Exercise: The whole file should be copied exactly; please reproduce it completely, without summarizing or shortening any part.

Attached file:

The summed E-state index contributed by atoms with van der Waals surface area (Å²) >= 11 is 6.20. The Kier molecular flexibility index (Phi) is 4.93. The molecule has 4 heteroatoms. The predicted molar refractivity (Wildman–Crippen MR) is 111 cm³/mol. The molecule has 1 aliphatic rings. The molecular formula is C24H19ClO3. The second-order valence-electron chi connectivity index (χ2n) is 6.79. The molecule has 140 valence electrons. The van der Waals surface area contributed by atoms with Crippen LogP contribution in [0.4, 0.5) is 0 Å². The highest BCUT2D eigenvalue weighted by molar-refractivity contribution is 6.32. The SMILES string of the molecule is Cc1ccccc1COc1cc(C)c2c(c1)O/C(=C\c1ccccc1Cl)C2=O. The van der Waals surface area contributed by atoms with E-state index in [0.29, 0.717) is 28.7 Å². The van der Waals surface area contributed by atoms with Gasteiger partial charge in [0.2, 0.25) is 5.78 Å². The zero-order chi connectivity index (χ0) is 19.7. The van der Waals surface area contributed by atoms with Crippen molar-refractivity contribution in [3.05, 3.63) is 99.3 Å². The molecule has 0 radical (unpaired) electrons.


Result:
The summed E-state index contributed by atoms with van der Waals surface area (Å²) >= 11 is 6.20. The Kier molecular flexibility index (Phi) is 4.93. The molecule has 4 heteroatoms. The predicted molar refractivity (Wildman–Crippen MR) is 111 cm³/mol. The molecule has 1 aliphatic rings. The molecular formula is C24H19ClO3. The second-order valence-electron chi connectivity index (χ2n) is 6.79. The molecule has 140 valence electrons. The van der Waals surface area contributed by atoms with Crippen LogP contribution in [0.4, 0.5) is 0 Å². The highest BCUT2D eigenvalue weighted by molar-refractivity contribution is 6.32. The SMILES string of the molecule is Cc1ccccc1COc1cc(C)c2c(c1)O/C(=C\c1ccccc1Cl)C2=O. The van der Waals surface area contributed by atoms with E-state index in [0.29, 0.717) is 28.7 Å². The van der Waals surface area contributed by atoms with Gasteiger partial charge in [0.2, 0.25) is 5.78 Å². The zero-order chi connectivity index (χ0) is 19.7. The van der Waals surface area contributed by atoms with Crippen molar-refractivity contribution in [3.05, 3.63) is 99.3 Å². The molecule has 0 radical (unpaired) electrons.